That's not to say that Beilein won't go deeper on his bench. It's just that appreciable minutes for the ninth and tenth guys on the roster can be tough to come by.
Sitting in that ninth spot is sophomore forward Frank Young. And while many players in his position might be frustrated with his role, the low-key Floridian isn't upset with the way the rotation has shaken out so far.
"I know that around the nine or ten minute mark in the first half is usually the time I'm going in," Young said. "I'm giving Tyrone (Sally) and Mike (Gansey) a rest and I know that's my role on the team. I'm happy with that right now, and I'm just trying to do anything I can to help the team win."
Again, don't let those words fool you. It's not that Young doesn't want more playing time, or that he isn't working for it. It's just that he is stuck behind Sally and Gansey at the four position (Gansey starts at the three but at times slides over to the four), and as a result there aren't many minutes available.
Compounding the problem this year has been an unexpected drought from three-point range. Young, normally a solid shooter, has misfired on all eight of his three-point attempts this season, and although he is 4-9 from inside the arc, he needs to hit a few long distance shots to stay on the floor and earn more minutes.
Young is working hard to correct the problem, but admits that he can't find anything particularly wrong with his form.
"I'm constantly shooting [in practice], and really working on my form," Young said. "I just try to get lots of repetition. Coach Beilein tells me to find the seams [on the ball], and I need to do that every time."
'Finding the seams' means to get the fingers in the deep seams on the basketball before shooting it, so that the seams are perpendicular to the ends of the fingers. Getting the ball aligned in that manner helps the shooter develop backspin on the ball, and produces a softer shot than one which is launched with the seams out of alignment.
Other than that issue, Young syas he hasn't seen any form breaks or problems during his film study of his shot, and believes that it's just a matter of work to get out of the slump.
"I think about it some on the bench, but I don't think about it when I get into the game," Young explained. "It's just some adversity that I need to fight through."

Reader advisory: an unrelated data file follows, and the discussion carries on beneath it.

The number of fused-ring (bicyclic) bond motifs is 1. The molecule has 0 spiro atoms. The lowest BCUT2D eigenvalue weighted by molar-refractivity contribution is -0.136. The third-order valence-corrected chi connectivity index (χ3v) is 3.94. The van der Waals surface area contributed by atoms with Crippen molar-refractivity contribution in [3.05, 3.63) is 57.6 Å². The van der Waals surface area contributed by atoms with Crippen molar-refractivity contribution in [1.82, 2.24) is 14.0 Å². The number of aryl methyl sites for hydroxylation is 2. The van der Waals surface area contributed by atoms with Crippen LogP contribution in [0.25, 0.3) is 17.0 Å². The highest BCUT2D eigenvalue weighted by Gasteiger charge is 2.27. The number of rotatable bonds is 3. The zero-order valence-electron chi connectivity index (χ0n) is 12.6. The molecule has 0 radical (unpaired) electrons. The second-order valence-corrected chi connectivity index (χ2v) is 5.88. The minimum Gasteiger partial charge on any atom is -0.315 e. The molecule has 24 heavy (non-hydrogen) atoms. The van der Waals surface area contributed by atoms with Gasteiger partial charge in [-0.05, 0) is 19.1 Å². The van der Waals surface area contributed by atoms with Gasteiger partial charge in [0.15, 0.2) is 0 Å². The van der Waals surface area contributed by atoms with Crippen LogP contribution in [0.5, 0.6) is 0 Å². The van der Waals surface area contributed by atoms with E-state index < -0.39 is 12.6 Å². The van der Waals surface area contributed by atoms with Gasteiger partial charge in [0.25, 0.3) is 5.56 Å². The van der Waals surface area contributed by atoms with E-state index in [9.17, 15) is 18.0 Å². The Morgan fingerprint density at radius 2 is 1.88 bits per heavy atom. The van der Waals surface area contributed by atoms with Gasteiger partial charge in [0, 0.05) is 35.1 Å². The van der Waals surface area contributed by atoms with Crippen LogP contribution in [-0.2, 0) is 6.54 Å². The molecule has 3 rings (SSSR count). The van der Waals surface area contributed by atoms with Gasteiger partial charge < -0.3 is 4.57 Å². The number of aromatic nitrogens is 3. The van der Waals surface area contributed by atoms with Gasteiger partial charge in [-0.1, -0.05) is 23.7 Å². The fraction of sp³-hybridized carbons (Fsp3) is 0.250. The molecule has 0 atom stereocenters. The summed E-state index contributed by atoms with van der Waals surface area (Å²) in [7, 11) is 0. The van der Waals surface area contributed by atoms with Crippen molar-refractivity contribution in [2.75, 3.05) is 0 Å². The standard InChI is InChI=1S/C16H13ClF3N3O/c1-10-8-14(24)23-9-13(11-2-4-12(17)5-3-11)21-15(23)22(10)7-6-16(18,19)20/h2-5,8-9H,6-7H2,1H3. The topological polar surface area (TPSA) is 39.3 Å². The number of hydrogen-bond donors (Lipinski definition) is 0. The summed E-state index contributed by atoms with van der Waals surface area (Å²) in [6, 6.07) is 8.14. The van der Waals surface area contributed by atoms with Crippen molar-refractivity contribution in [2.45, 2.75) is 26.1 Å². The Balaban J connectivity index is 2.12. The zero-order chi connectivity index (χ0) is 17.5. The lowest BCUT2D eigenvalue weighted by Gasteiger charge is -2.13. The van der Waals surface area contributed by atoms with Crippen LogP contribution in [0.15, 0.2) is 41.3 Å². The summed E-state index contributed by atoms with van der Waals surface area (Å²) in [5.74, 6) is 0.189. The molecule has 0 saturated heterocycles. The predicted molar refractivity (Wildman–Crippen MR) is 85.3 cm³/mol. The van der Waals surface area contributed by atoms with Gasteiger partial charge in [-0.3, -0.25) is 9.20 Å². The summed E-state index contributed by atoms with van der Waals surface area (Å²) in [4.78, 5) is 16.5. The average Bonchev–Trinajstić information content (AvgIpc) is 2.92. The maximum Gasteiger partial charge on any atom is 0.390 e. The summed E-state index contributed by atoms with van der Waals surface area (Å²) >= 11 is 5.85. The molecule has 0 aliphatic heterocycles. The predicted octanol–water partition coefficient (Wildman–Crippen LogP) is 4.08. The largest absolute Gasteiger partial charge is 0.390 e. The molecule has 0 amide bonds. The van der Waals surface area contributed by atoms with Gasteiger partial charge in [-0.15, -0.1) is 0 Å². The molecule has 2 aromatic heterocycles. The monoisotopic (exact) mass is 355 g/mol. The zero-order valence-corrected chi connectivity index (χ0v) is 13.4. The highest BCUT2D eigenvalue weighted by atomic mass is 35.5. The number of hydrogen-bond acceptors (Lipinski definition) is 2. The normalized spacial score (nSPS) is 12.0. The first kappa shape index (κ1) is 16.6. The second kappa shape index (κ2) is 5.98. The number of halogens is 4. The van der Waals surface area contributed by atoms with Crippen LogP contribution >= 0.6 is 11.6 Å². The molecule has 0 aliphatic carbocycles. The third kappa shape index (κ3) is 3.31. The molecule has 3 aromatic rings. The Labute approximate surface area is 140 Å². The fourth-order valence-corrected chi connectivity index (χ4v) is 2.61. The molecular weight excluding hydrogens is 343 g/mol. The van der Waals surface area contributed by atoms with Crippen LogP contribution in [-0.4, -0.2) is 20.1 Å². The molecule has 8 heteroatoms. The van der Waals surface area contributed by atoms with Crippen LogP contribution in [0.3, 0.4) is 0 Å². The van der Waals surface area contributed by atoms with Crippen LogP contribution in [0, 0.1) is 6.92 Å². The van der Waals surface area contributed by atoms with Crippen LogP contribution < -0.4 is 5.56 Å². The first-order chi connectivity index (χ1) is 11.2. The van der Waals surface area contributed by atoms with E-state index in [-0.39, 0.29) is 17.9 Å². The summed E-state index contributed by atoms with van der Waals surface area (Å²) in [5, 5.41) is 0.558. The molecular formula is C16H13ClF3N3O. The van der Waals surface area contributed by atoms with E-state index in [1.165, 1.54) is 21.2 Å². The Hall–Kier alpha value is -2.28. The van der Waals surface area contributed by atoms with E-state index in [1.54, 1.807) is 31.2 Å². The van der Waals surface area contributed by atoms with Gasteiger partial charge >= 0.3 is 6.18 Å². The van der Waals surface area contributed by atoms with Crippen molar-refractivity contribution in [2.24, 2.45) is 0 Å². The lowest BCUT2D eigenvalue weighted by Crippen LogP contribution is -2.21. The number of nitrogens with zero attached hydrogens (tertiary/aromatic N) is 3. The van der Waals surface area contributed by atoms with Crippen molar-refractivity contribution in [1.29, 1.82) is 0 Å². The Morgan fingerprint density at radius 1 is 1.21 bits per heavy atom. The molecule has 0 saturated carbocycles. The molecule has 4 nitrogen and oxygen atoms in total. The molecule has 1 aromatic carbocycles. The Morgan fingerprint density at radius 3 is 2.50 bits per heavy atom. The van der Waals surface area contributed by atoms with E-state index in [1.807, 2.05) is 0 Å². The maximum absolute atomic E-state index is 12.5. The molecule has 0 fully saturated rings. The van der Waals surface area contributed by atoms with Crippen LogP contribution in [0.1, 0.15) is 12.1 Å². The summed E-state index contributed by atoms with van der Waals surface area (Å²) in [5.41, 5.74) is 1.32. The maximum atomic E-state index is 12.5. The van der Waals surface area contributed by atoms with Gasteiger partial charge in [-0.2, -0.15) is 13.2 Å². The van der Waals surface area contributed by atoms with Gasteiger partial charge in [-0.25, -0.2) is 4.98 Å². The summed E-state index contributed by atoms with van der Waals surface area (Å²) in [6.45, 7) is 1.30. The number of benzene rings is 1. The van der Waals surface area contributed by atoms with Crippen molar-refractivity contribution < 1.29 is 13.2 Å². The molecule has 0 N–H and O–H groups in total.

While waiting for his chance to make a contribution, Young isn't just idling his time away. He watches the action intently for cues to opponents' defensive strategies, and tries to have counters ready for those when he is summoned to the floor.
"I watch how the defense plays us, and I watch what we're running against them. I try to watch for different cuts and where the openings are in the defense," Young detailed. "On offense, I watch what the other team is doing against our 'three' (1-3-1) zone and our man, so I have an idea of what I need to defend against when I go in there."
When Young gets the call to action, he knows that his stint is likely to be a brief one. He is averaging just under six minutes per game this year, which isn't a great deal of time to make a mark. Working under those constraints might be a recipe for forced or hurried play, which is something he tries to guard against.
"I feel a little pressure on myself to try to get a rebound or hit a shot or get a steal," Young admitted. "Anything to make an impact for the team."
So far, he's handled that aspect well, as he has yet to commit a turnover. He's grabbed eight rebounds to go with four assists, a block and a steal, and by all accounts has played well in every aspect other than shooting.
Everyone in the program, from the coaches down to Young himself, believes that facet of his game will come around as well. As he demonstrated last year against Maryland, when he hit two huge three-pointers to help the Mountaineers knock off the Terrapins, he has the ability to make shots and score on this level. It's just a matter of time.